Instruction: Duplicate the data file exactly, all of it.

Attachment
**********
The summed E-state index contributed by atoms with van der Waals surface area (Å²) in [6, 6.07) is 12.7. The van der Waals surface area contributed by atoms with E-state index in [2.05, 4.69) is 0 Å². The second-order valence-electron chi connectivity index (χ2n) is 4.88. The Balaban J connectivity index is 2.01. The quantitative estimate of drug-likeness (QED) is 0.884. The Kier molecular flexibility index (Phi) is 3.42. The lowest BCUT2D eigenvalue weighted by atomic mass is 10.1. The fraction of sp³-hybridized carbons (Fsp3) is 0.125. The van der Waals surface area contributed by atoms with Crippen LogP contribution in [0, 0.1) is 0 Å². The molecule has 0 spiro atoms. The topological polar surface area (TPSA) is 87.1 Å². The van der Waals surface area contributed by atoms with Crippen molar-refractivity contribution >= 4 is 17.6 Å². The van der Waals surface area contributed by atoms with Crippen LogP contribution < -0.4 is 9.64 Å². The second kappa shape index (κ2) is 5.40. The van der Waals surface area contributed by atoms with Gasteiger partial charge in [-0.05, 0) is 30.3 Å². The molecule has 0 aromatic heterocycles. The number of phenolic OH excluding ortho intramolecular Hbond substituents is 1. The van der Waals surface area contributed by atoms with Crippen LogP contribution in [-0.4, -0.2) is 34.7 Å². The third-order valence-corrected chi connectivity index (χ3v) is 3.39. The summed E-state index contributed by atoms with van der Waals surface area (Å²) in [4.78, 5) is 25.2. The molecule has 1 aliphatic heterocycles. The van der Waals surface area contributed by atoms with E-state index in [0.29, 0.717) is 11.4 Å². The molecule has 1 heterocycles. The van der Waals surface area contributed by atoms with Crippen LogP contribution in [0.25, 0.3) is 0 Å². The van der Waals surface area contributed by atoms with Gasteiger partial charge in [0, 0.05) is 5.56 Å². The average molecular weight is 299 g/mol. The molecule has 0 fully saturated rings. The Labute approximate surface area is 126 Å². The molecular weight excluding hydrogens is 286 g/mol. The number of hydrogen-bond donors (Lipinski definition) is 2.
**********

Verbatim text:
The summed E-state index contributed by atoms with van der Waals surface area (Å²) in [6, 6.07) is 12.7. The van der Waals surface area contributed by atoms with E-state index in [2.05, 4.69) is 0 Å². The second-order valence-electron chi connectivity index (χ2n) is 4.88. The Balaban J connectivity index is 2.01. The quantitative estimate of drug-likeness (QED) is 0.884. The Kier molecular flexibility index (Phi) is 3.42. The lowest BCUT2D eigenvalue weighted by atomic mass is 10.1. The fraction of sp³-hybridized carbons (Fsp3) is 0.125. The van der Waals surface area contributed by atoms with Crippen LogP contribution in [0, 0.1) is 0 Å². The molecule has 0 spiro atoms. The topological polar surface area (TPSA) is 87.1 Å². The van der Waals surface area contributed by atoms with Crippen molar-refractivity contribution >= 4 is 17.6 Å². The van der Waals surface area contributed by atoms with Crippen LogP contribution < -0.4 is 9.64 Å². The second kappa shape index (κ2) is 5.40. The van der Waals surface area contributed by atoms with Gasteiger partial charge in [-0.05, 0) is 30.3 Å². The molecule has 0 aromatic heterocycles. The number of phenolic OH excluding ortho intramolecular Hbond substituents is 1. The van der Waals surface area contributed by atoms with Crippen LogP contribution in [-0.4, -0.2) is 34.7 Å². The third-order valence-corrected chi connectivity index (χ3v) is 3.39. The summed E-state index contributed by atoms with van der Waals surface area (Å²) in [4.78, 5) is 25.2. The molecule has 1 aliphatic heterocycles. The van der Waals surface area contributed by atoms with E-state index in [0.29, 0.717) is 11.4 Å². The molecule has 1 heterocycles. The van der Waals surface area contributed by atoms with Crippen LogP contribution in [0.25, 0.3) is 0 Å². The van der Waals surface area contributed by atoms with Gasteiger partial charge in [0, 0.05) is 5.56 Å². The average molecular weight is 299 g/mol. The molecule has 0 fully saturated rings. The Labute approximate surface area is 126 Å². The molecular weight excluding hydrogens is 286 g/mol. The number of hydrogen-bond donors (Lipinski definition) is 2.